Holy Land Institute for the Deaf
The Holy Land Institute for the Deaf (مؤسسة الأراضي المقدسة للصم) is a non-profit foundation located in Salt, Jordan, north of Amman, that provides educational and rehabilitation services for people with hearing impairment. The facility serves approximately 150 male and female students, mostly Jordanian, from the ages of 3 to 20. The institute also provides audiology service and hearing aids, and the outreach program tests children in refugee camps. The "S.T.R.I.D.E." (Salt Training and Resource Institute for Disability, etc.) program carries out teacher training in the Middle East.
Students at the institute are taught Jordanian Sign Language and typical subjects taught in most schools. Student must also learn a vocational trade. For boys this means auto mechanics, carpentry, painting, auto bodywork, and metalwork. Girls study homemaking skills: weaving, machine knitting, sewing, and childcare. Both boys and girls study computer skills, printing, ceramics, and earmold manufacturing.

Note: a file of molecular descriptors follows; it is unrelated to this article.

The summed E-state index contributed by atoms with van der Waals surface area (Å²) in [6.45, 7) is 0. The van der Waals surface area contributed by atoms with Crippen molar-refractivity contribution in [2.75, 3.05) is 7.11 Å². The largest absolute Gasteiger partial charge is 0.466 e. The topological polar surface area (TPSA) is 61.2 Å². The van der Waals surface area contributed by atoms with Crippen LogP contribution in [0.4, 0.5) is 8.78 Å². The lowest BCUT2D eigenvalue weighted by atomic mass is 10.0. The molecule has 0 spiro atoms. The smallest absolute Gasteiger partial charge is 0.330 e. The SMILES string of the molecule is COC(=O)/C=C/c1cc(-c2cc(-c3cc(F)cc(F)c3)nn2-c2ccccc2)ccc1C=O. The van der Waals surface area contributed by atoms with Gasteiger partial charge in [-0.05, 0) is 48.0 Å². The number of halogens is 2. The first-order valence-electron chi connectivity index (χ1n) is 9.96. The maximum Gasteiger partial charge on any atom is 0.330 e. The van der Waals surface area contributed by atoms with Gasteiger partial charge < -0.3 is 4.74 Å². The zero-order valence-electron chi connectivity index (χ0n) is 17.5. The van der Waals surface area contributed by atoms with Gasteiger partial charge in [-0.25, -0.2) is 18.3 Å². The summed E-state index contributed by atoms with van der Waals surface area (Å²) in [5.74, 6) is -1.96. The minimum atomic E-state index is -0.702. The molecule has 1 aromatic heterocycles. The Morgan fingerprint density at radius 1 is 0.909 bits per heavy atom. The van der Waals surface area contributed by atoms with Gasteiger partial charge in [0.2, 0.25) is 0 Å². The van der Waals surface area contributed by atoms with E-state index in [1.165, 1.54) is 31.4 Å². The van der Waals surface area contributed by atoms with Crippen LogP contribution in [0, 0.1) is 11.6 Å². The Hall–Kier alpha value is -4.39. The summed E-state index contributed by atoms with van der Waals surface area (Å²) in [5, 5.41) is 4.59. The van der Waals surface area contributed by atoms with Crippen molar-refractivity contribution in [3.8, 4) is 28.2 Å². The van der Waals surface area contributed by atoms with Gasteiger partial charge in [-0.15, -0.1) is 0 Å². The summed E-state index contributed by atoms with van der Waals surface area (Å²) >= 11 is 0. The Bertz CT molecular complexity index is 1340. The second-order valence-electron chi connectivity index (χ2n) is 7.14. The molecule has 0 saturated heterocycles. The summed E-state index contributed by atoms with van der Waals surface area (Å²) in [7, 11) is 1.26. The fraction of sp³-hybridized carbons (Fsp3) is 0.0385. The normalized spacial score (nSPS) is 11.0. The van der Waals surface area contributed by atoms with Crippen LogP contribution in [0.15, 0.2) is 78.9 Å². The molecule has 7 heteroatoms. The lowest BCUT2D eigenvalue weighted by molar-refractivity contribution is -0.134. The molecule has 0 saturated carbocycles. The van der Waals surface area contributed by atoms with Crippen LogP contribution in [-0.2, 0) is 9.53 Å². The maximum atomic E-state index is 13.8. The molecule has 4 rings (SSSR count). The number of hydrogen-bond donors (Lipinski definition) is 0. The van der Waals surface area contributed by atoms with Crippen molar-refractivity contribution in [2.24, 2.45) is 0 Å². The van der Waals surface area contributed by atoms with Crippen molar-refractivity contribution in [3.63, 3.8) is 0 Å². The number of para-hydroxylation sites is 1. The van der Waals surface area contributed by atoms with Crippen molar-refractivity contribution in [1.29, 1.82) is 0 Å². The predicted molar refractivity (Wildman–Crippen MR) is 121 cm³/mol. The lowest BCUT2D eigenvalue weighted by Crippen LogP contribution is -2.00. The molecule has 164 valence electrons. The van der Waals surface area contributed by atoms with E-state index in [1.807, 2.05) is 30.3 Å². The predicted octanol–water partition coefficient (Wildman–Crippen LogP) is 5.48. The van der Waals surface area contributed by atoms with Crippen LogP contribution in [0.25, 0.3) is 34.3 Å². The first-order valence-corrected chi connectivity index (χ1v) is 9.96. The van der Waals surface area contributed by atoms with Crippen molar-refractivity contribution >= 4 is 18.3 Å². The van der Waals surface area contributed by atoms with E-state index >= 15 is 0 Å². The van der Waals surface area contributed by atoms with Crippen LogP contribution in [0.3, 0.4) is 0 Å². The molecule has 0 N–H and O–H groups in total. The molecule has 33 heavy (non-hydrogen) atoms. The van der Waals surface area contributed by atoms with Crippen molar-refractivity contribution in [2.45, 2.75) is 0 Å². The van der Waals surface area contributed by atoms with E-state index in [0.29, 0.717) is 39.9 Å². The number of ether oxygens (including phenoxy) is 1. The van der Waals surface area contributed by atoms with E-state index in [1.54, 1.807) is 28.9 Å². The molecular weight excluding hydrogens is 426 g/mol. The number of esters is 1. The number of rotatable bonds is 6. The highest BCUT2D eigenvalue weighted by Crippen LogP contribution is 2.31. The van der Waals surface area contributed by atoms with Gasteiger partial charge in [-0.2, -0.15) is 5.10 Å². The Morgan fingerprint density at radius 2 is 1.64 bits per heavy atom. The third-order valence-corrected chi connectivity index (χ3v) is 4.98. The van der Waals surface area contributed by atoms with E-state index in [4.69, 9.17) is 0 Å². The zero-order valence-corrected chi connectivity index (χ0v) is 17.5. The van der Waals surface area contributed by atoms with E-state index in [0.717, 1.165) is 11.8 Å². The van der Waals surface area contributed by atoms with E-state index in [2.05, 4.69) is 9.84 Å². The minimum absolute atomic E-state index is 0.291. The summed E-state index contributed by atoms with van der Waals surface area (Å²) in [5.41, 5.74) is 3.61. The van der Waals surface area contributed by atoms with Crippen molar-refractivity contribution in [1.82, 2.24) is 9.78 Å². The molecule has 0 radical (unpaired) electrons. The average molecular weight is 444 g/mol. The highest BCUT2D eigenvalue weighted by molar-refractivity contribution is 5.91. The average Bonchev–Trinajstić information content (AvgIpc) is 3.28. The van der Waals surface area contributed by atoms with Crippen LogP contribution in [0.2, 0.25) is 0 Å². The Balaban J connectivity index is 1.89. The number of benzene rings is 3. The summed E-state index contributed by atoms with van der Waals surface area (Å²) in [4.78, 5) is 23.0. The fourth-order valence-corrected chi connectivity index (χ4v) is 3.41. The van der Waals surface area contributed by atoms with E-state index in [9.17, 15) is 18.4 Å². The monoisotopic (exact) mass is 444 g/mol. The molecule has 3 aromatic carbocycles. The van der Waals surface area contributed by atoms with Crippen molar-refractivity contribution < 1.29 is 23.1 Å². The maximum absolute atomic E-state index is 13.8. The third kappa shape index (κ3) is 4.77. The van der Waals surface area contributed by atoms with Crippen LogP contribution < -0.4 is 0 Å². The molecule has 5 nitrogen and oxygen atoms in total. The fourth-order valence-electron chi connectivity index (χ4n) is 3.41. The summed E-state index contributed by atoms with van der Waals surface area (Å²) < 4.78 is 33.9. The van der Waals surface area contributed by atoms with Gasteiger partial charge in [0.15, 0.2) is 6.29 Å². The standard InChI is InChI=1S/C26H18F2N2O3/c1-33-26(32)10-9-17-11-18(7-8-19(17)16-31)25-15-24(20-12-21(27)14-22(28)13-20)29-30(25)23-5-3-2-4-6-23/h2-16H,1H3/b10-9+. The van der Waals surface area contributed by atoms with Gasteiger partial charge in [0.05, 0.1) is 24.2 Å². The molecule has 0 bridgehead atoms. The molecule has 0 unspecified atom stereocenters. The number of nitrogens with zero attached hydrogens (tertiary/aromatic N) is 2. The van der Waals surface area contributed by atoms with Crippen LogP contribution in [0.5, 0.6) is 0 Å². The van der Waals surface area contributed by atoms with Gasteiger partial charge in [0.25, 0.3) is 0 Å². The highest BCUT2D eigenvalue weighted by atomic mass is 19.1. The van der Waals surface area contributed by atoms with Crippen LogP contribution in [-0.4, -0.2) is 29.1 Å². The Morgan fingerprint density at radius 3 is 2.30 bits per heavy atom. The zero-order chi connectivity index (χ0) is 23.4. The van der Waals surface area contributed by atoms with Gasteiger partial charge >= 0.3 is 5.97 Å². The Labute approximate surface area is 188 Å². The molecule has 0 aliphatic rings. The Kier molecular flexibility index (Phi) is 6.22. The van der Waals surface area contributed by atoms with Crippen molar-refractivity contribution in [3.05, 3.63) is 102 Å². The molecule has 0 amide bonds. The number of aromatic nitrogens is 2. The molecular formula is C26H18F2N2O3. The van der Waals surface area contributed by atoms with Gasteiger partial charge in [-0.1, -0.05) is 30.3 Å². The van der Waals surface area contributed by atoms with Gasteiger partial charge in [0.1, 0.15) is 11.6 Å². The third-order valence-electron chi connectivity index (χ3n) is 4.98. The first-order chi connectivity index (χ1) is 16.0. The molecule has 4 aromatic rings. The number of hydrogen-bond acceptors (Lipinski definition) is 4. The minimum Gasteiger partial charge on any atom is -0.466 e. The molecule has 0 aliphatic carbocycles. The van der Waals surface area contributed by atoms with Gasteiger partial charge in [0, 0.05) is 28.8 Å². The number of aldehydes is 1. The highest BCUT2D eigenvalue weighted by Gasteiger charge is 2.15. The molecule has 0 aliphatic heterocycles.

In November 2009, King Abdullah II inaugurated a new vocational training building to provide training courses to enable female students to find employment as soon as they graduate. The King was accompanied by Chief Chamberlain His Royal Highness Prince Raad, Royal Court Chief Nasser Lozi and the King's Adviser Ayman Safadi.
- "King opens new deaf institute premises. - Free Online Library". Thefreelibrary.com. 2009-11-17. Retrieved 2013-10-30.
- "Holy Land Institute for the Deaf: Pioneers in Education for the Deaf". Joyjunction.org. Retrieved 2013-10-30.
- "Supporters of the Holy Land Institute for the Deaf". Allah Kariem. Retrieved 2013-10-30.
- "King Abdullah II Official Website | Press Room | News Room King Abdullah inaugurates new facility at Holy Land Institute for the Deaf". Kingabdullah.jo. 2009-11-17. Retrieved 2013-10-30.